Katie Price's son Harvey works at a train company as BBC reveals tear-jerking new documentary filmed over six months

KATIE Price's son Harvey is set to work at a train company in a new tear-jerking documentary to be released by the BBC.

The broadcaster have revealed that a follow-up film to the record-breaking Katie Price: Harvey and Me has been commissioned and will be in the works for six months.


Katie Price: What Harvey Did Next will show the teen, who is blind, autistic and suffers from Prader-Willi syndrome, working for a train company.

Harvey, 19, will be seen shadowing a member of staff at the railway firm, as well as moving into National Star College as a resident student.

Cameras will follow Katie, 43, through the six-month period as he leaves the family home to attend a new school hours away from his family.

Harvey will be seen working his first job to prepare him for the independence needed to navigate the transition to college.

It won't just be tricky for the teen, however, as the film is set to also show Katie coming to terms with her eldest child being away from home.

Katie said of the upcoming new pilot: "The overwhelming love and support we received following Harvey and Me earlier this year was incredible.

"To see how so many people connected with our story and how it has helped so many families out there who are going through similar experiences has made me so proud.

"But Harvey’s story doesn’t end there. In this next documentary we will again open up our lives to viewers, as Harvey takes the next step into adulthood as he moves out of our family home.

"I want to show our real story about how Harvey and I cope with such a big change in our lives, and hopefully help others dealing with similar issues.”

It comes after Harvey and Me saw millions of viewers tune in to watch Harvey and mum Katie try and find him the perfect college.

The programme, which was shortlisted for a National Television and Grierson Award, also saw the mother and son duo meet other parents of disabled children going through the same transition.

Katie Price: What Harvey Did Next is yet to be given a set release date, so fans of the original pilot will have to wait to find out more.

Last week, Katie opened up about the difficulties of raising her son, Harvey, and struggling to let him go to college.

Speaking on Simon Thomas' podcast Life, Interrupted, Katie opened up about how "challenging" looking after Harvey has been.

"There's lots of obstacles we go through, it's very day to day, I don't think people realise how how hard it is, you even have to shout him to get him dressed," she said in the interview recorded in April.

"It's just a constant battle," she added before saying she would not thing twice about supporting him, "because Harvey is such a lovely boy, that you can have so much fun with him."

'IT'S GOING TO BE HARD FOR ME AND HIM'

Katie also opened up about finding Harvey a college to go to because it's "a different ballgame" for a person with complex needs and she feels "exhausted" with the process but know she's "got to find the right place for Harvey."

But she's also worried how her oldest son will cope at college after this year moving away to a residential home.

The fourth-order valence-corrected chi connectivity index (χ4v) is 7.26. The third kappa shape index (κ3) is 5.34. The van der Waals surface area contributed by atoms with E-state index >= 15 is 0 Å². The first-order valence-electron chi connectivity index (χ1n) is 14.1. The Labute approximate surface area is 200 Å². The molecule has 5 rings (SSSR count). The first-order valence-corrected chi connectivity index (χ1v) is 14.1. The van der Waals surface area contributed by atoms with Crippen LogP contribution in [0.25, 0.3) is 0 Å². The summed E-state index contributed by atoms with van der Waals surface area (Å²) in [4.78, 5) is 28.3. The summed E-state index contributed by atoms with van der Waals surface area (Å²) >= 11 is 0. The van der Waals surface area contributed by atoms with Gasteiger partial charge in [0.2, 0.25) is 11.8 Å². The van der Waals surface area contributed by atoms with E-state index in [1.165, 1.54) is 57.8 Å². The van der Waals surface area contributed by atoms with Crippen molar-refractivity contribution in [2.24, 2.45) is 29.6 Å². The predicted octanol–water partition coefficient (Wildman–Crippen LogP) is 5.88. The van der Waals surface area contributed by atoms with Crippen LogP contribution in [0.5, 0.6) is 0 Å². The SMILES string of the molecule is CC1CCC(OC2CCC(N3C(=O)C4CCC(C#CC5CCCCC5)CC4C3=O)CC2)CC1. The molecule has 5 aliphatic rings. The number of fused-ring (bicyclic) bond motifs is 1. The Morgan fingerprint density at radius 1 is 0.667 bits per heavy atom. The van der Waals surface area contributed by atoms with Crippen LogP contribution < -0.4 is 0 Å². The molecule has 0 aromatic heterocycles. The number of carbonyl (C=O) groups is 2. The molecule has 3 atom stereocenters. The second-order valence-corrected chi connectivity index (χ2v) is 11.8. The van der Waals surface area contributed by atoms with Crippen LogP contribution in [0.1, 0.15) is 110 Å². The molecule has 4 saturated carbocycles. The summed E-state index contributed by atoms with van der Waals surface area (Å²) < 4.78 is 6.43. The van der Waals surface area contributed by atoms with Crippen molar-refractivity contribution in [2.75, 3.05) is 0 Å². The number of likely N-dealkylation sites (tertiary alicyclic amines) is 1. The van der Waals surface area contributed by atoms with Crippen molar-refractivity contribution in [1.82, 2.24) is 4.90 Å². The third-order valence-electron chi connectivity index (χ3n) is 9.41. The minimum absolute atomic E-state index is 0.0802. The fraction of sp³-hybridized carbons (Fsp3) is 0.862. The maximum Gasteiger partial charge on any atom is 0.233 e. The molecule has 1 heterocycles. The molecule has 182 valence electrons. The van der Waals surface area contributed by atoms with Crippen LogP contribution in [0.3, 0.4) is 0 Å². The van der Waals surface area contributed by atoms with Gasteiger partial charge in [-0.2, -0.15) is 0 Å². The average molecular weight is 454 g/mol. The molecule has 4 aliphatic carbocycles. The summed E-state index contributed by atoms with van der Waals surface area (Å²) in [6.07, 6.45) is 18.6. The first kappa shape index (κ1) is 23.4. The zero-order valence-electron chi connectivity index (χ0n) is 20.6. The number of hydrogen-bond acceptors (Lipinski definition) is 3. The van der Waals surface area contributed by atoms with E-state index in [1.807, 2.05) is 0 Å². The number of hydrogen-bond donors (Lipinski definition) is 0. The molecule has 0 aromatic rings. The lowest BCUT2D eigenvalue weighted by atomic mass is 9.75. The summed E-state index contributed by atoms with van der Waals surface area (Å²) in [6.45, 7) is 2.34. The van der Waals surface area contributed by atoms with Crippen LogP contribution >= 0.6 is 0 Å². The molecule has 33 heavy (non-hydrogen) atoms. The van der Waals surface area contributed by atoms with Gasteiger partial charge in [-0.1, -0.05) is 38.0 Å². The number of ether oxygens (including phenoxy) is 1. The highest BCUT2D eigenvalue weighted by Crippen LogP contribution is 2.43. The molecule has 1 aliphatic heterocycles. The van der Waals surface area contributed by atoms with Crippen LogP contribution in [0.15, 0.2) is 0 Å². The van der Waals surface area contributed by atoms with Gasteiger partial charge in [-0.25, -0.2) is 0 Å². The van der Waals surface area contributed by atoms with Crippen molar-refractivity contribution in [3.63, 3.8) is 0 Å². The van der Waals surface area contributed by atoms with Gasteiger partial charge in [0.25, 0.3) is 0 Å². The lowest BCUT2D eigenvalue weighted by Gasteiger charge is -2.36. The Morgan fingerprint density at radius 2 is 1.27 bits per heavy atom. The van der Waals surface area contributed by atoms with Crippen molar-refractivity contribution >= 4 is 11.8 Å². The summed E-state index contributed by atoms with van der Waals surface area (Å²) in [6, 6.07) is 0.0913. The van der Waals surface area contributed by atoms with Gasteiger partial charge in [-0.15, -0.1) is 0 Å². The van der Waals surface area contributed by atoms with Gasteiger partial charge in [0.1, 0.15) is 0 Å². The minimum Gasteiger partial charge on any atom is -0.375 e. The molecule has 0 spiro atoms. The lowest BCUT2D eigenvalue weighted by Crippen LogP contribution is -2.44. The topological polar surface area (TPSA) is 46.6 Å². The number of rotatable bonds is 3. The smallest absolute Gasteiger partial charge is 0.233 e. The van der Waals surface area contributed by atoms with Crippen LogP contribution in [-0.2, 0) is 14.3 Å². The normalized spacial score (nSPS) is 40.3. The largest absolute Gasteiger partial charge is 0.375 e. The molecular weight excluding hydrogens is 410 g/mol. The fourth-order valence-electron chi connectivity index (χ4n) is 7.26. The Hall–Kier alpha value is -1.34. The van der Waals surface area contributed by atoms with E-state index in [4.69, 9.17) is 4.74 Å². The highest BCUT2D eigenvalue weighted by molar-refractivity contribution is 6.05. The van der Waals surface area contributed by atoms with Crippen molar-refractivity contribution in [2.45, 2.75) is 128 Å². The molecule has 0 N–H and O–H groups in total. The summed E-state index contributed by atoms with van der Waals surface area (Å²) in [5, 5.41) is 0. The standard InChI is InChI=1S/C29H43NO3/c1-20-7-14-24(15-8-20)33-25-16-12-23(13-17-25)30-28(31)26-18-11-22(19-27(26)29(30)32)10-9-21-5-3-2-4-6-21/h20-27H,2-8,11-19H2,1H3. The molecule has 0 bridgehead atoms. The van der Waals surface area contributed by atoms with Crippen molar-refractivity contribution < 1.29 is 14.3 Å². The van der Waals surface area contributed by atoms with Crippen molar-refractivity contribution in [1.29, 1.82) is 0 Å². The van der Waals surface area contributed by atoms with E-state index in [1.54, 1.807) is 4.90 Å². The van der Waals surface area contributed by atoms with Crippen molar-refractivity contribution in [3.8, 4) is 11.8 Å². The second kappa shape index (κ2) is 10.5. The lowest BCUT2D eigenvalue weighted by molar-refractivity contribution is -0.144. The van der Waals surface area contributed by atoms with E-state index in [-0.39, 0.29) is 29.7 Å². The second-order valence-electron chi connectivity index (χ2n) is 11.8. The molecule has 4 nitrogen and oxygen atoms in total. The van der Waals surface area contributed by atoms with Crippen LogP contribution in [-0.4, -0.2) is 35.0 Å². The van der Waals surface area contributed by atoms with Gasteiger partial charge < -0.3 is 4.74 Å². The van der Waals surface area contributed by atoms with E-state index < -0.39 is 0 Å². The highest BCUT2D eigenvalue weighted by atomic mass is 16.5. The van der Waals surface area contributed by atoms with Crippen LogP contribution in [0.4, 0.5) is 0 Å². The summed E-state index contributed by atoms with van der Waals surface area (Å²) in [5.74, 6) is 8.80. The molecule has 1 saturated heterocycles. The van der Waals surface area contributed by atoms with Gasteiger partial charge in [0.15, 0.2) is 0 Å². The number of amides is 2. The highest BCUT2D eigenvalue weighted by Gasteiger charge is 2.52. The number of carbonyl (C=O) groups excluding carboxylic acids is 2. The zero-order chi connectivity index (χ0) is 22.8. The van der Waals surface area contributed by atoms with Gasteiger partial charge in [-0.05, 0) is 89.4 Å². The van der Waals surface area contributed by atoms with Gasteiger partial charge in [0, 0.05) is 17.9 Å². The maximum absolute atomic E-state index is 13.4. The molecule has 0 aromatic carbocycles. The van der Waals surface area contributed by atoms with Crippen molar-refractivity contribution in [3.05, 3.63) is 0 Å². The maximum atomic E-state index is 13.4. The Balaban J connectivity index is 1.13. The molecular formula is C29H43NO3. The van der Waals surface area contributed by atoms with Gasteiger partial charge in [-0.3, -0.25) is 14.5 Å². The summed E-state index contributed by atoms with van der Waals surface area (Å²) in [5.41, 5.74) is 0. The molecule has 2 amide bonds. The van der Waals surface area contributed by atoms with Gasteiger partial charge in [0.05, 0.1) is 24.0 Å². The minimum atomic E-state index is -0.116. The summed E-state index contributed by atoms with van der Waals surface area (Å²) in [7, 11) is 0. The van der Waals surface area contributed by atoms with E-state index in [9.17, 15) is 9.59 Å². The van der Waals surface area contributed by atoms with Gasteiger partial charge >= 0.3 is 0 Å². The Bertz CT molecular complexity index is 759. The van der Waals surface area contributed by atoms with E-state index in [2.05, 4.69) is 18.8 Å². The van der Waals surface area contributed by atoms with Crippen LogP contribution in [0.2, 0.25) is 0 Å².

"At residential every night he rings and says 'Mum, I need you, I miss you, I want cuddles," Katie revealed.

"That's why it's going be hard for me and him, because the colleges I've picked are like a good three or hours away, because they're the best ones for him. He needs this for him and he needs to be independent."

Earlier this month, The Sun revealed that Harvey had been accepted into his first choice college, National Star – that costs a hefty £350,000 a year.

Katie previously said of Harvey moving into the residential school: "It's so upsetting to think I won't see him every day but this is the best thing for Harvey and we have to think positively because I don't want him to think I'm just getting rid of him."

Admitting it will be "hard to let go", the mum-of-five added: "I need to learn to let go but it's tough – anyone in my position knows how hard it is. We have an incredible bond. I don't know how Harvey will react or how he'll feel when I can't get to him. It's too painful to think about.

"When he's three hours away it will break my heart because I won't be able to get there as I've got to juggle him with my other kids."

The public was given rare insight into Harvey and Katie's life in the documentary Harvey and Me which aired earlier this year and followed their research into him going to a residential college.

It was so popular they will be doing a follow up one, catching up on the next step of his journey.

Harvey was even nominated nominated for an NTA for it in May, and has now made the shortlist for the Authored Documentary category.

Following the success of the touching documentary, Harvey is set to film a another eight-part-series for BBC about trains.

Speaking about the new opportunity, Katie previously said: “On the back of it, the BBC have offered Harvey and his friend Zac an 8-part series on trains and automobiles.

"There will be some gorgeous trains like the Bluebell Railway.

“I am not interested in bloody trains. Me and Jaenette (Zac’s mum) will be sitting there having our tea and sandwiches saying ‘what are we bloody doing here on a train station?’

"But, as long as they are happy, that’s what matters.”

 

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